Guest insists he has no idea he possesses such a reputation -- that of the taciturn comic who lets his characters do his goofing around while he watches stoically from the sidelines. He can see where it comes from -- "If you didn't know who I was, if I was to walk out on the street without people knowing who I am, you'd think I'm an accountant or a lawyer" -- but swears he has no idea it's the public perception, the conventional wisdom. That is because Guest has never read a single word written about him, positive or negative. He insists that he reads nothing at all about the movie business; he tunes out those who would even relay show-business news, for fear that such information would contaminate his world, his craft, his art. Guest claims, for instance, that until informed by his interviewer of this news, he had no idea that early DVDs of This is Spinal Tap, released in 1998 by the Criterion Collection, sell for hundreds of dollars on eBay. "That's surprising," he says, in a tone of voice that suggests he didn't actually know or doesn't actually care. Besides, he reminds, This is Spinal Tap was just re-released a few weeks ago for less than $20 by MGM. One need not pay so much anymore for a 16-year-old movie.
Guest doesn't mean it all to sound so pretentious. Besides, pretentious is the last adjective one would apply to a man with Guest's résumé, which boils down to: writer for National Lampoon magazine in the early 1970s, performer and writer on Saturday Night Live for a single season in 1984-'85, co-writer and co-star of This is Spinal Tap, and now writer-director of such films as 1996's Waiting for Guffman and the just-released Best in Show. He has made a living in comedy for almost three decades and doesn't need a critic to tell him whether he's earned such a right. Instead, he contents himself with being his own critic: After the completion of any film he's directed, written, or appeared in, Guest will jot down his own comments, among them: "I'm pleased with this film. I think we did a good job. I like it." He says that "only twice" has he been disappointed with a film he's made; he doesn't name names.
"I don't read about myself, and I don't read any magazine that has anything to do with movies or show business," he says, sitting in a two-story Dallas hotel suite as large as a small, tastefully decorated home. ("I got up last night, and got immediately lost," Guest had said earlier of his accommodations.) Every now and then, Guest will indeed laugh, and the sound punctuates the room's stately silence. Actually, it's not quite a laugh: He opens his mouth wide (look, Ma, at all those fillings) and gags on a chuckle, until it becomes more like the sound of a cat coughing up a hairball: HA! HA! HA! But the look on his face is one of genuine delight. It's just as well he doesn't read his press clippings; he might too believe he's the world's most humorless comedian.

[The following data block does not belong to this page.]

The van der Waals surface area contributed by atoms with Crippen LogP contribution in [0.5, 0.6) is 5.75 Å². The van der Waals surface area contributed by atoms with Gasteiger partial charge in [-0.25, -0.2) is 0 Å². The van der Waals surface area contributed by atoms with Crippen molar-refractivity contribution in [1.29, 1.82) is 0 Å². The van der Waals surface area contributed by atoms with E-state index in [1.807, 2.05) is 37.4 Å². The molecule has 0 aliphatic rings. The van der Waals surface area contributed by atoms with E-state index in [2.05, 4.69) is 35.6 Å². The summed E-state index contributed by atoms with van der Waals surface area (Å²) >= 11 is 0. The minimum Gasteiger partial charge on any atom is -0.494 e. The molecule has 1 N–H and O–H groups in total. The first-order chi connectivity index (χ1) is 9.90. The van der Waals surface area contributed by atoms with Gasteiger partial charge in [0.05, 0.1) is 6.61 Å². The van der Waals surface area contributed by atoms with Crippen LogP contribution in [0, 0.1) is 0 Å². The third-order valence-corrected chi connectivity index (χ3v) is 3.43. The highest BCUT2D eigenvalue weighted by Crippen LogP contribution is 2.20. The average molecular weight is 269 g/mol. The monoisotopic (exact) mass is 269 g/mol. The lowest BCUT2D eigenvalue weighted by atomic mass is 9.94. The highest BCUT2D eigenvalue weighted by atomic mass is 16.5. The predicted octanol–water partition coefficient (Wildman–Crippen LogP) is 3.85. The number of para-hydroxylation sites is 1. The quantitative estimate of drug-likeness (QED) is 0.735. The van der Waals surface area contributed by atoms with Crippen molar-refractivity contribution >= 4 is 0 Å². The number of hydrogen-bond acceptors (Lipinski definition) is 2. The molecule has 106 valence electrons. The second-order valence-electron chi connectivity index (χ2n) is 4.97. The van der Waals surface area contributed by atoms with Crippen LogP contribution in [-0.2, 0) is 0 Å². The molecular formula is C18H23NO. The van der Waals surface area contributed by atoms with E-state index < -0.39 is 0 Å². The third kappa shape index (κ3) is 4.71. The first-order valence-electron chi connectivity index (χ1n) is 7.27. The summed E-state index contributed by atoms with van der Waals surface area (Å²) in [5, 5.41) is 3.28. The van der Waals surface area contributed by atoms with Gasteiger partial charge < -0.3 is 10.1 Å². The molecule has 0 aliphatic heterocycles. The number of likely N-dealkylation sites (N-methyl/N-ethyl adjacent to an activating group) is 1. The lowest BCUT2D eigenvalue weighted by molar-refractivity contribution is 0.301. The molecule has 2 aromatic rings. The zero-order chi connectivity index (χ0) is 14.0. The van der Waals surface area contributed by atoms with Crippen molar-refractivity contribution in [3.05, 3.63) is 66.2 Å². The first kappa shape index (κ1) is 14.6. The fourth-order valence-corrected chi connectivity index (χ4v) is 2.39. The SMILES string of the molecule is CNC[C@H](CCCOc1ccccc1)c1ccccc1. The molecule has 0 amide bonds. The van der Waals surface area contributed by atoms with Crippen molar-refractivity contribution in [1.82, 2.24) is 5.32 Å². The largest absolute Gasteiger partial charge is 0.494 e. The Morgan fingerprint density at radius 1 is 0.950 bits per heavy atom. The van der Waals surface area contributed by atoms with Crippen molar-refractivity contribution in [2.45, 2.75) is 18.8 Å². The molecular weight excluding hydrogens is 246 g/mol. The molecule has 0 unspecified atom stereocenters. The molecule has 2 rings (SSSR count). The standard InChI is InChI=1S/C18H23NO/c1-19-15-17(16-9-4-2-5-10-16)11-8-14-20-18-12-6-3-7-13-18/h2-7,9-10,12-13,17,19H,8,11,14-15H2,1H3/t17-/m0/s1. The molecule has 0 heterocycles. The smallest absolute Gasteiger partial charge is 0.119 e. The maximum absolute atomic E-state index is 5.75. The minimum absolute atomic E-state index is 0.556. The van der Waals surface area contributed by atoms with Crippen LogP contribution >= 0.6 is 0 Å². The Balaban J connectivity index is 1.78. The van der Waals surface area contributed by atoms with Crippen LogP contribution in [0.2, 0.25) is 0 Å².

"I feel in some way I need to not be in that world to do what I do," he continues. "Some instinct has told me I need to live in a world that isn't consumed with reading about myself or anyone else or someone's opinion about something. I need to be clear of that. It's just healthier for me. I feel happier. I remember running into someone years ago -- an actor who had just finished a movie -- and I said, "How was it?' He said, "It's a piece of shit. It's really horrible.' The movie came out two weeks later, and it was a huge hit, and I ran into him a month later, and he said, "The movie's great! It's the best!' I thought, "Well, he's full of shit.' The most important thing about my life is this integrity, and you can't lie to yourself."
When Guest was a child, the 6-year-old son of a diplomat then living in New York, he used to look outside his window and peer at the people walking on the street below. He would then jump off the windowsill and imitate their walks. He would also give them voices, becoming these strangers, or at least who he imagined they might be. So often during his childhood, adults would say to him the same thing: "I'm glad you're amusing yourself, young man." He was. He still is.
When he was in college, at New York University, Guest found himself rooming with a fellow theater student named Michael McKean, otherwise known as Spinal Tap's singer-guitarist David St. Hubbins (and, before that, Lenny Kosnowski on Laverne & Shirley). They would arise at 8 every morning and begin "making the movie" -- creating and becoming characters, performing for the invisible camera. By the time they arrived in class, they would be in the third act, cracking themselves up even as their classmates struggled to keep themselves awake. Guest and McKean annoyed those around them -- "they thought we were manic" -- but couldn't care less. "To us it was funny," Guest says, smiling, "and it's the same thing I'm doing now, except now it has a little more structure." Small pause. "Perhaps."